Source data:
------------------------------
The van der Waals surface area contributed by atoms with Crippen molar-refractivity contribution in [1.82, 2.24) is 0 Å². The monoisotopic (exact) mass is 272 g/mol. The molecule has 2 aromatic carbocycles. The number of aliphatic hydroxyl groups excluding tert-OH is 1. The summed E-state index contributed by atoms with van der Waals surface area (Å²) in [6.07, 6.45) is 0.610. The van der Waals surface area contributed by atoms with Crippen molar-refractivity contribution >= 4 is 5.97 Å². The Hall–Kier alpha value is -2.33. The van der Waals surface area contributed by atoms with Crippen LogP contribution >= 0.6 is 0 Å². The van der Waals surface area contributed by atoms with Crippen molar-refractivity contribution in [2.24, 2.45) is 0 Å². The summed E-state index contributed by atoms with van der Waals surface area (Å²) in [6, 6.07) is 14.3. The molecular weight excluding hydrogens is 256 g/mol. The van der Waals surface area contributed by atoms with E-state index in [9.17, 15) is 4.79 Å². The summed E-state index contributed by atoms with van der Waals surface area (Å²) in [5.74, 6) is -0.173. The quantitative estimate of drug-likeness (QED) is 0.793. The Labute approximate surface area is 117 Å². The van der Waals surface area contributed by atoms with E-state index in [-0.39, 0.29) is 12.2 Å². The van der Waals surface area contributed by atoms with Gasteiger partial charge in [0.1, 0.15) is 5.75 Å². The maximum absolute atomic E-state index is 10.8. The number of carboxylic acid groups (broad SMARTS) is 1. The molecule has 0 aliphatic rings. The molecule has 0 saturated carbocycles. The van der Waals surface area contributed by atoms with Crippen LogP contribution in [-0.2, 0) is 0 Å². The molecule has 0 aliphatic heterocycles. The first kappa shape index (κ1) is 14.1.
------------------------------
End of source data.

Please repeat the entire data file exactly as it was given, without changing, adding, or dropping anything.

The van der Waals surface area contributed by atoms with Crippen molar-refractivity contribution in [1.82, 2.24) is 0 Å². The monoisotopic (exact) mass is 272 g/mol. The molecule has 2 aromatic carbocycles. The number of aliphatic hydroxyl groups excluding tert-OH is 1. The summed E-state index contributed by atoms with van der Waals surface area (Å²) in [6.07, 6.45) is 0.610. The van der Waals surface area contributed by atoms with Crippen molar-refractivity contribution >= 4 is 5.97 Å². The Hall–Kier alpha value is -2.33. The van der Waals surface area contributed by atoms with Crippen LogP contribution >= 0.6 is 0 Å². The van der Waals surface area contributed by atoms with Crippen molar-refractivity contribution in [2.24, 2.45) is 0 Å². The summed E-state index contributed by atoms with van der Waals surface area (Å²) in [6, 6.07) is 14.3. The molecular weight excluding hydrogens is 256 g/mol. The van der Waals surface area contributed by atoms with E-state index in [9.17, 15) is 4.79 Å². The summed E-state index contributed by atoms with van der Waals surface area (Å²) in [5.74, 6) is -0.173. The quantitative estimate of drug-likeness (QED) is 0.793. The Labute approximate surface area is 117 Å². The van der Waals surface area contributed by atoms with E-state index in [-0.39, 0.29) is 12.2 Å². The van der Waals surface area contributed by atoms with Gasteiger partial charge in [0.1, 0.15) is 5.75 Å². The maximum absolute atomic E-state index is 10.8. The number of carboxylic acid groups (broad SMARTS) is 1. The molecule has 0 aliphatic rings. The molecule has 0 saturated carbocycles. The van der Waals surface area contributed by atoms with Crippen LogP contribution in [-0.2, 0) is 0 Å². The molecule has 0 aliphatic heterocycles. The first kappa shape index (κ1) is 14.1.